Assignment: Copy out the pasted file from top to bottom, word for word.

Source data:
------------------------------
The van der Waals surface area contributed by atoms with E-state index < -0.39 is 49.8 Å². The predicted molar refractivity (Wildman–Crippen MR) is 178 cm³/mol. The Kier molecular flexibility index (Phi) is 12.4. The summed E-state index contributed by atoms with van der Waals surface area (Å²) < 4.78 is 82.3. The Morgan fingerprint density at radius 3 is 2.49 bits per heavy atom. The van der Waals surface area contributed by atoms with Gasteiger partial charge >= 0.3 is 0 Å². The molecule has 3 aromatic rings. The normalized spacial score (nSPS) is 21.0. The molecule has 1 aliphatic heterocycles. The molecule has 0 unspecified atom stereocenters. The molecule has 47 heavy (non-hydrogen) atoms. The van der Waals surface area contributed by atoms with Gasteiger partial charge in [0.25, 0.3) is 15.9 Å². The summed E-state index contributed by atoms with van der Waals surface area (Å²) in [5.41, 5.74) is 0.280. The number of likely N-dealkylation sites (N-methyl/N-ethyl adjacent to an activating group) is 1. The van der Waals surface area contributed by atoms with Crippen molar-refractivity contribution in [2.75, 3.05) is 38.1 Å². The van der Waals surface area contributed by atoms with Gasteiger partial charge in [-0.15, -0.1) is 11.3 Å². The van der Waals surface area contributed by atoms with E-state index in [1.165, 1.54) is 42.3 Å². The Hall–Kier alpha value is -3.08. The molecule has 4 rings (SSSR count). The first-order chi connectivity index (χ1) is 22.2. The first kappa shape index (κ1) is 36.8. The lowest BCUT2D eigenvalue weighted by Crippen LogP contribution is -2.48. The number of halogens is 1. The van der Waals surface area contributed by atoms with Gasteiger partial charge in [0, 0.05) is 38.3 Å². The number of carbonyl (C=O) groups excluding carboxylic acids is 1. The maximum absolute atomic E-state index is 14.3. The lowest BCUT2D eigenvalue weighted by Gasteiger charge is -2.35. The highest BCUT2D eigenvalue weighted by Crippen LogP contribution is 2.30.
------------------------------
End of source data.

The van der Waals surface area contributed by atoms with E-state index < -0.39 is 49.8 Å². The predicted molar refractivity (Wildman–Crippen MR) is 178 cm³/mol. The Kier molecular flexibility index (Phi) is 12.4. The summed E-state index contributed by atoms with van der Waals surface area (Å²) < 4.78 is 82.3. The Morgan fingerprint density at radius 3 is 2.49 bits per heavy atom. The van der Waals surface area contributed by atoms with Gasteiger partial charge >= 0.3 is 0 Å². The molecule has 3 aromatic rings. The normalized spacial score (nSPS) is 21.0. The molecule has 1 aliphatic heterocycles. The molecule has 0 unspecified atom stereocenters. The molecule has 47 heavy (non-hydrogen) atoms. The van der Waals surface area contributed by atoms with Gasteiger partial charge in [0.25, 0.3) is 15.9 Å². The summed E-state index contributed by atoms with van der Waals surface area (Å²) in [5.41, 5.74) is 0.280. The number of likely N-dealkylation sites (N-methyl/N-ethyl adjacent to an activating group) is 1. The van der Waals surface area contributed by atoms with Crippen molar-refractivity contribution in [2.75, 3.05) is 38.1 Å². The van der Waals surface area contributed by atoms with Gasteiger partial charge in [-0.15, -0.1) is 11.3 Å². The van der Waals surface area contributed by atoms with E-state index in [1.165, 1.54) is 42.3 Å². The Hall–Kier alpha value is -3.08. The molecule has 4 rings (SSSR count). The first-order chi connectivity index (χ1) is 22.2. The first kappa shape index (κ1) is 36.8. The lowest BCUT2D eigenvalue weighted by Crippen LogP contribution is -2.48. The number of halogens is 1. The van der Waals surface area contributed by atoms with Gasteiger partial charge in [0, 0.05) is 38.3 Å². The number of carbonyl (C=O) groups excluding carboxylic acids is 1. The maximum absolute atomic E-state index is 14.3. The lowest BCUT2D eigenvalue weighted by Gasteiger charge is -2.35. The highest BCUT2D eigenvalue weighted by Crippen LogP contribution is 2.30.